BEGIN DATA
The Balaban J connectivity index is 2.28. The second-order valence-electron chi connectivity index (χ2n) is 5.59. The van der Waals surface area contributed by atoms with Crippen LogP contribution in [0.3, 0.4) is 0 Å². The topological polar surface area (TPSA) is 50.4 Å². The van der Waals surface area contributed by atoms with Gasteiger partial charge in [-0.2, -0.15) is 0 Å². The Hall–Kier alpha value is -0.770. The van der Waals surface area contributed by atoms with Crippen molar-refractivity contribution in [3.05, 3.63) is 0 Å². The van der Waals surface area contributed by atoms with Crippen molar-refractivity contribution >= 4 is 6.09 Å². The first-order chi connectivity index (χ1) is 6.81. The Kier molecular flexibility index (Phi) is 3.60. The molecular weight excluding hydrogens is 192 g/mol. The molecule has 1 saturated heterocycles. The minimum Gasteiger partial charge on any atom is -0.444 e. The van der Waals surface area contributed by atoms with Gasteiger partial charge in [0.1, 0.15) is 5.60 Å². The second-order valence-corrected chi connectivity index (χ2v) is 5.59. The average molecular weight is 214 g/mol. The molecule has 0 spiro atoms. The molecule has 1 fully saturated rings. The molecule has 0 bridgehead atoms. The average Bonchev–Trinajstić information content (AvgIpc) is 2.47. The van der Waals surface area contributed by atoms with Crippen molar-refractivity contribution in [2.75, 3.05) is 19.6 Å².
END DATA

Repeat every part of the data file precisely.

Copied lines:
The Balaban J connectivity index is 2.28. The second-order valence-electron chi connectivity index (χ2n) is 5.59. The van der Waals surface area contributed by atoms with Crippen LogP contribution in [0.3, 0.4) is 0 Å². The topological polar surface area (TPSA) is 50.4 Å². The van der Waals surface area contributed by atoms with Gasteiger partial charge in [-0.2, -0.15) is 0 Å². The Hall–Kier alpha value is -0.770. The van der Waals surface area contributed by atoms with Crippen molar-refractivity contribution in [3.05, 3.63) is 0 Å². The van der Waals surface area contributed by atoms with Crippen molar-refractivity contribution >= 4 is 6.09 Å². The first-order chi connectivity index (χ1) is 6.81. The Kier molecular flexibility index (Phi) is 3.60. The molecular weight excluding hydrogens is 192 g/mol. The molecule has 1 saturated heterocycles. The minimum Gasteiger partial charge on any atom is -0.444 e. The van der Waals surface area contributed by atoms with Gasteiger partial charge in [0.1, 0.15) is 5.60 Å². The second-order valence-corrected chi connectivity index (χ2v) is 5.59. The average molecular weight is 214 g/mol. The molecule has 0 spiro atoms. The molecule has 1 fully saturated rings. The molecule has 0 bridgehead atoms. The average Bonchev–Trinajstić information content (AvgIpc) is 2.47. The van der Waals surface area contributed by atoms with Crippen molar-refractivity contribution in [2.75, 3.05) is 19.6 Å².